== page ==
21 Nov Picking a Domain Name: 7 Tips to Choose Wisely
Sure, a rose by any other name would smell as sweet. But Rose.com and Rose.info definitely aren’t created equal. Neither are OrlandoRoses.com and RoseyPoseyPoo.com.
If you’re launching a startup or new web venture, don’t underestimate the importance of your domain name. A smart choice or a misguided pick will significantly affect your site’s SEO and SERP ranking, traffic from direct address type-ins, your word-of-mouthability (um, yeah, of course it’s a word), and your branding as a whole.
Here are some important guiding principles for picking a domain name that works to your benefit:
1. Tie in your brand name
If your brand name indicates what you do (e.g., Plumber Bob or Daytona Auto Repair) it’s probably a suitable domain name. Including your town or city is beneficial for local operations, too.
2. Keep it short
Domain names should be memorable and easy to type. People standing on a chair amidst rising flood waters are going to PlumberBob.com, not BobUnclogsYourDrainsAndRepairsYourBustedPipes.com. Three words or less is usually best.
3. Make it easy to spell
Misspellings mean missed connections and even misdirects to the competition. People should be able to hear your domain name and know how to type it. Avoid cutesy misspellings, like pluralizing with a “z,” adding a double letter, or going phonetic or txt-speak. Don’t include numbers, as people don’t know whether to spell them or use numerals. Stay singular, too, because lots of people will forget the “s” and end up on a competitor’s site. Oh, and no hyphens. Nobody likes hyphens.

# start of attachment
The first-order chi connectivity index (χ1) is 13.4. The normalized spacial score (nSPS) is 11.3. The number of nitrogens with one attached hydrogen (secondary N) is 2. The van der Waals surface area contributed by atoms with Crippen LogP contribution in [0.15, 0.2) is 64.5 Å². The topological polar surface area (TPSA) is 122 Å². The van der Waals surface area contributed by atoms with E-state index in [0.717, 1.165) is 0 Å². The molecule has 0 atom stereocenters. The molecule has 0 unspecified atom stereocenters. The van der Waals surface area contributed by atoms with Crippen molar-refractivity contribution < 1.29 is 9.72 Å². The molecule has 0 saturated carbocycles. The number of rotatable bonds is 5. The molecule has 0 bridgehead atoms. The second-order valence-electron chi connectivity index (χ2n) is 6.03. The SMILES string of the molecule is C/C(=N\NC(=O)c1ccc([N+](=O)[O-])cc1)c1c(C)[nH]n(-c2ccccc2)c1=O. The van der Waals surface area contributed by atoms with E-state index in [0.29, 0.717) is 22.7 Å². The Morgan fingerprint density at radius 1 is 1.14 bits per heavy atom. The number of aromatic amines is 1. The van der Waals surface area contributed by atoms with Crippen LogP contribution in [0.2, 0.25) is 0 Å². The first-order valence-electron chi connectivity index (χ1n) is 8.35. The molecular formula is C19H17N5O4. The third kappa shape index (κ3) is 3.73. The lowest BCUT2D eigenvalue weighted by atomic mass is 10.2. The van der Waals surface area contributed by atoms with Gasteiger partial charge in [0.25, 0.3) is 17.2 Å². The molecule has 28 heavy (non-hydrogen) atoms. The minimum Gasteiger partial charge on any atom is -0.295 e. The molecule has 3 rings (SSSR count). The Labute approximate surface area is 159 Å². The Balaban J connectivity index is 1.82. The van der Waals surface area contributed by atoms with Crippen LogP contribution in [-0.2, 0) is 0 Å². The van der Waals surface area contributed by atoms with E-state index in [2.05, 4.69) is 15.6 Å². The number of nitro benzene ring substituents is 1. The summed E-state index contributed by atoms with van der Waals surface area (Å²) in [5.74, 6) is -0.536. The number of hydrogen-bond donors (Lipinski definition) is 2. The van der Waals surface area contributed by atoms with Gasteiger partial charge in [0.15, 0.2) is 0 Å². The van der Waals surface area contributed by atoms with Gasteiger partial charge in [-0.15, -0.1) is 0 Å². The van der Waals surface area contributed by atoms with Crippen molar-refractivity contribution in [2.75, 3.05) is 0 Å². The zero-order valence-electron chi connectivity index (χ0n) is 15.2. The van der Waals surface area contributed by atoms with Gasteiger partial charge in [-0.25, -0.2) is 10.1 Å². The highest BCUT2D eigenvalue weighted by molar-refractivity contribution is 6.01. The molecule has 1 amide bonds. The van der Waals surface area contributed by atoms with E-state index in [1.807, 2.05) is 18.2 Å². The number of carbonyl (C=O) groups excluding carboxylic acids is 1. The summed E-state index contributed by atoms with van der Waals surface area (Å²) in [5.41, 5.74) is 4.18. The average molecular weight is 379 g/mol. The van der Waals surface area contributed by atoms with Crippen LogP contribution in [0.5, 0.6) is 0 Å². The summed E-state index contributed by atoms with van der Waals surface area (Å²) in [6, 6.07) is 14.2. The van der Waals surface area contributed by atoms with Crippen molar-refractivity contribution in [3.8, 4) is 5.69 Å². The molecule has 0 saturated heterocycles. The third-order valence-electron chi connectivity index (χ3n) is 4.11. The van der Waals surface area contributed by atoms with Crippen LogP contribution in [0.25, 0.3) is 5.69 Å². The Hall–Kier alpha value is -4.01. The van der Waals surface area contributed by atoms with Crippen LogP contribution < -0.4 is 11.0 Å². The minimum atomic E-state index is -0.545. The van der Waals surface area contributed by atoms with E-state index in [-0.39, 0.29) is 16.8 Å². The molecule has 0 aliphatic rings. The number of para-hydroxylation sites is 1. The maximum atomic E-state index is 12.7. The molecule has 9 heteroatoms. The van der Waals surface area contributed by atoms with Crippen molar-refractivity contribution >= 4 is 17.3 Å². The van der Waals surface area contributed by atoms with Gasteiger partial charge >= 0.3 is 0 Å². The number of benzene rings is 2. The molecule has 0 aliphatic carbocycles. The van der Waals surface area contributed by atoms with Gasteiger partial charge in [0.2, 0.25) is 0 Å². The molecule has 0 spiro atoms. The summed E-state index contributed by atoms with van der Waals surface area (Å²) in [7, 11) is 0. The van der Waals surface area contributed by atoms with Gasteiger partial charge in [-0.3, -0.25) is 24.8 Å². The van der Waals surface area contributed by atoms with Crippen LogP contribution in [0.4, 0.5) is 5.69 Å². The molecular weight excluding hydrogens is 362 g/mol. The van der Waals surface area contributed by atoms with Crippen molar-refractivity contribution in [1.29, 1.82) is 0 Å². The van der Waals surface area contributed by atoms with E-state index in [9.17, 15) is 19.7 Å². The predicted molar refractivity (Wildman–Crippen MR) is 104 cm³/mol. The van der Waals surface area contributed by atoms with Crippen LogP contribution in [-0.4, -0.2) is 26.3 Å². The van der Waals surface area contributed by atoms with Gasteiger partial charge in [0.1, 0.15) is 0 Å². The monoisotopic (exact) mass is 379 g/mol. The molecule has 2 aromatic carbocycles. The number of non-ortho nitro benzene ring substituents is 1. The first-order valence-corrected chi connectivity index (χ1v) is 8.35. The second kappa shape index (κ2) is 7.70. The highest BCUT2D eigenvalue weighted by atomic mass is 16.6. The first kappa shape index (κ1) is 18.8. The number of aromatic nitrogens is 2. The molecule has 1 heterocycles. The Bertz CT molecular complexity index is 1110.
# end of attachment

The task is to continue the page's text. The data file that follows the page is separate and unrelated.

4. Go with .com
The .com top-level domain (TLD) is the extension. Everyone automatically thinks and types it. Use it, but consider buying other extensions like .net, .org, and .info and having them redirect to your site. If you do go with something besides .com, never use another extension on a name someone else is already using with .com, or much of your intended traffic will go to them.
One exception: If you’re doing business outside the US, use the extension of the country you’re targeting, like .ca for Canada or .uk for the United Kingdom.
5. Work in a keyword or two
A target keyword in your URLs boosts your SEO and tells people your purpose. It’s great when this coincides with your brand name, so good for you, Plumber Bob. But if you’re just Bob’s, it’ll be helpful to throw another relevant, informative word or two into your domain name.
6. Don’t violate someone’s copyright
It’d be a real shame to come up with the perfect domain name, buy it, build your site, print up a bunch of advertising materials, land a few accounts, and then get a cease and desist for using a name somebody else owns. Spend a minute on this page from Copyright.gov.
7. Whois is your friend
Whois.com lets you search to see if your domain name ideas are available. It also tells you who owns spoken-for domain names. If you have your heart set on something unavailable, you can always try buying it.